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Young Goodman Brown is a short story; that is, it is a relatively brief narrative of prose fiction (ranging in length from 500 to 20,000 words) characterized by considerably more unity and compression in all its partstheme, plot, structure, character, setting, moodthan the novel. In the story we are considering, the situation is this: One evening near sunset sometime in the late seventeenth century, Goodman Brown, a young man who has been married only three months, prepares to leave his home in Salem, Massachusetts, and his pretty young bride, Faith, to go into the forest and spend the night on some mission that he will not disclose other than to say that it must be performed between sunset and sunrise. Although Faith has strong forebodings about his journey and pleads with him to postpone it, Brown is adamant and sets off. His business is evil by his own admission; he does not state what it is specifically, but it becomes apparent to the reader that it involves attending a witches' Sabbath in the forest, a remarkable action in view of the picture of Brown, drawn early in the story, as a professing Christian who admonishes his wife to pray and who intends to lead an exemplary life after this one night.
The rising action begins when Brown, having left the village, enters the dark, gloomy, and probably haunted forest. He has not gone far before he meets the Devil in the form of a middle-aged, respectable-looking man whom Brown has made a bargain to meet and accompany on his journey. Perhaps the full realization of who his companion is and what the night may hold in store for him now dawns on Brown, for he makes an effort to return to Salem. It is at best a feeble attempt, however, for, though the Devil does not try to detain him, Brown continues walking with him deeper into the forest.
As they go, the Devil shocks Goodman Brown by telling him that his [Brown's) ancestors were religious bigots, cruel exploiters, and practitioners of the black art --- in short, fullfledged servants of the Devil. Further, the young man is told that the very pillars of New England society, church, and state are witches (creatures actually in league with the Devil), lechers, blasphemers, and collaborators with the Devil. Indeed, he sees his childhood Sunday School teacher, now a witch, and overhears the voices of his minister and a deacon of his church as they ride past conversing about the diabolical communion service to which both they and he are going.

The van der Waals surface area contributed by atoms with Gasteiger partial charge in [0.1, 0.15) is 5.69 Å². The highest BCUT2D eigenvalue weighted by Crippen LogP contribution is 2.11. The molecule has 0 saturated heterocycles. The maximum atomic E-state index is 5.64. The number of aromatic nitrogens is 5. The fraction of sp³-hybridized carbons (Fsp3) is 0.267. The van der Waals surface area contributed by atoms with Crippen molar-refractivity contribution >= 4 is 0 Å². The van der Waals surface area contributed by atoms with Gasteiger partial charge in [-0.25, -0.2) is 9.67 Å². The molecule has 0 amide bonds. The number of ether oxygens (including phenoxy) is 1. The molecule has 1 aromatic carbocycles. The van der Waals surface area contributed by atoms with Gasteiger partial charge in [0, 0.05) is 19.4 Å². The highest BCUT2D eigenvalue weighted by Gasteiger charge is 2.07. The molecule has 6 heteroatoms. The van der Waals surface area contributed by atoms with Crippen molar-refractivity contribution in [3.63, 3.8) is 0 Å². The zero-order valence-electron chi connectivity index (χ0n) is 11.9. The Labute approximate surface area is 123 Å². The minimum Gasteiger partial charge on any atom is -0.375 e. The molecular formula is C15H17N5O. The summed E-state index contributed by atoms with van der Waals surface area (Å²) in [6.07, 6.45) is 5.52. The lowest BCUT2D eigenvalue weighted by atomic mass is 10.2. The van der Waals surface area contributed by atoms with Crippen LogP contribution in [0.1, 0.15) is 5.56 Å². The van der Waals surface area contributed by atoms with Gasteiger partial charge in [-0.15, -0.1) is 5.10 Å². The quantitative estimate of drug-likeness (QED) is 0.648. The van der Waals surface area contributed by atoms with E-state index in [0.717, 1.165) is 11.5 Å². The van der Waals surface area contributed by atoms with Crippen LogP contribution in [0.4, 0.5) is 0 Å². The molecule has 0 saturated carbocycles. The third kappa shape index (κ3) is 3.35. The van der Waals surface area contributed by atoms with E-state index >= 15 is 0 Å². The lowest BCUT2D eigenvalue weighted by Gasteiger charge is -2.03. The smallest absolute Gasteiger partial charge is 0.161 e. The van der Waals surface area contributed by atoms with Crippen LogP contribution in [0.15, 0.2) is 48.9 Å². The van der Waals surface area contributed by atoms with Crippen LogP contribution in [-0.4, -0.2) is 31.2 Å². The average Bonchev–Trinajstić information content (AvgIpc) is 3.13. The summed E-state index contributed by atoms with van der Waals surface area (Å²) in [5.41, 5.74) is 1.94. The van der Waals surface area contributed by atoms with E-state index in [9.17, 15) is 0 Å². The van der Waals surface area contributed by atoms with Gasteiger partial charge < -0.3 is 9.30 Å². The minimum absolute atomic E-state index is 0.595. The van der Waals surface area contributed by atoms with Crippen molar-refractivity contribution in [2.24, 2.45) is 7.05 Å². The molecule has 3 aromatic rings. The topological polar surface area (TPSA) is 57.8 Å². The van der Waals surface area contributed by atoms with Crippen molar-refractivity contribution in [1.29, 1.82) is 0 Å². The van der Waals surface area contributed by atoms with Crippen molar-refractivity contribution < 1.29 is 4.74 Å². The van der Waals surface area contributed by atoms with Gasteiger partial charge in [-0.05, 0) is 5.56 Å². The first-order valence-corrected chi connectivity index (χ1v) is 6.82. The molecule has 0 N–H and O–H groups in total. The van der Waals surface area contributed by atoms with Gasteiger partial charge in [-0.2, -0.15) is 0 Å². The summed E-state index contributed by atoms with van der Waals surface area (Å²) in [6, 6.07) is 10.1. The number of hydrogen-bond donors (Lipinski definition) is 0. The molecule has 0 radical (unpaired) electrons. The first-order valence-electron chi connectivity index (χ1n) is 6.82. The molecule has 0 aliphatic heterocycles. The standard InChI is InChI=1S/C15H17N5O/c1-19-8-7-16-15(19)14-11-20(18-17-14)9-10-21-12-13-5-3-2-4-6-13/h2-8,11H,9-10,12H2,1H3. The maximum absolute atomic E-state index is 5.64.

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Clinging to the notion that he may still save himself from this breakup of his world, Goodman Brown attempts to pray, but stops when a cloud suddenly darkens the sky. A babel of voices seems to issue from the cloud, many recognizable to Brown as belonging to godly persons, among them his wife. After the cloud has passed, a pink ribbon such as Faith wears in her cap flutters to the ground. Upon seeing it, Goodman Brown is plunged into despair and hastens toward the witches' assembly. Once there, he is confronted with a congregation made up of the wicked and those whom Brown had always assumed to be righteous. As he is led to the altar to be received into this fellowship of the lost, he is joined by Faith. The climax of the story comes just before they receive the sacrament of baptism: Brown cries to his wife to look heavenward and save herself. In the next moment he finds himself alone.
The denouement (resolution, unraveling) of the plot comes quickly. Returning the next morning to Salem, Goodman Brown is a changed man. He now doubts that anyone is goodhis wife, his neighbors, the officials of church and state --- and he remains in this state of cynicism until he dies.
The supernaturalism and horror of "Young Goodman Brown" mark the story as one variant of the Gothic tale, a type of ghost story originating formally in late eighteenth century England and characterized by spirit-haunted habitations, diabolical villains, secret doors and passageways, terrifying and mysterious sounds and happenings, and the like. Obviously, "Young Goodman Brown" bears some resemblance to these artificial creations, the aesthetic value of most of which is negligible. What is much more significant is that here is a variation of the Faust legend, the story of the man who makes a bargain with the Devil (frequently the sale of his soul) in exchange for some desirable thing. In this instance Goodman Brown did not go nearly so far in the original indenture, but it was not necessary from the Devil's point of view. One glimpse of evil unmasked was enough to wither the soul of Brown forever.